2a. Don't feel restricted by the tracks listed on Playlist.com. And don't be discouraged if the Embed code won't work. You're welcome to use any type of media to share your Sets.
3. Be sure to sign Mr Linky so everyone can visit your Set.
4. No tags, but feel free to invite your friends to play along if they need a post topic on a Friday.

There was something musical happening on April 8 but it was the sad death of Kurt Cobain and since a singer created a remarkable event that changed America happened on April 9, 1939, I'm cheating a bit. If this sounds a bit like an echo of just one week ago, you're right. History is funny that way.  To be even weirder, another great black singer was born on April 9,1898. So for this week's 5 On Friday, you get both of them.

Marian Anderson, whose performance at the Lincoln Memorial on April 9, 1939, made a compelling case for the transformative power of music, and in a place typically associated with the power of words sang from the steps of the Lincoln Memorial after the Daughters of the American Revolution refused her access to their concert facilities.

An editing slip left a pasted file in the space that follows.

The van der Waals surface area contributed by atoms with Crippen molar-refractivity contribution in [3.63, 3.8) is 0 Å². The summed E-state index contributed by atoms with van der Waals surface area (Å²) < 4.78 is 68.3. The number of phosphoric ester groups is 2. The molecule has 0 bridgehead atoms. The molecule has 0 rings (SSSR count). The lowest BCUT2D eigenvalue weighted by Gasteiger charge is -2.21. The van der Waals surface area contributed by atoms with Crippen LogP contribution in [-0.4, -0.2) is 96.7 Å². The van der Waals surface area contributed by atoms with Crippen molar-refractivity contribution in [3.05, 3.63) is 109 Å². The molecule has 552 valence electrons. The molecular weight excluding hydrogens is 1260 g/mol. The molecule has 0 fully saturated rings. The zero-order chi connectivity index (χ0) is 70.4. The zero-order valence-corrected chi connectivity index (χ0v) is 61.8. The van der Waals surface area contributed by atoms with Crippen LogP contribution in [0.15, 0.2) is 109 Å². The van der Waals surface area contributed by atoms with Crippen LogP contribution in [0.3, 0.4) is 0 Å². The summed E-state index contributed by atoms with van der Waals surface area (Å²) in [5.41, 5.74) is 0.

Paul Leroy Robeson[1] (April 9, 1898 – January 23, 1976) was an African-American concert singer (bass-baritone), recording artist, athlete and actor who became noted for his political radicalism and activism in the civil rights movement.

05 April 2011

Tartan Week

For as long as but a hundred of us remain alive, never will we on any conditions be brought under English rule. It is not for glory, nor riches, nor honours that we are fighting, but for freedom — for that alone, which no honest man gives up but with life itself.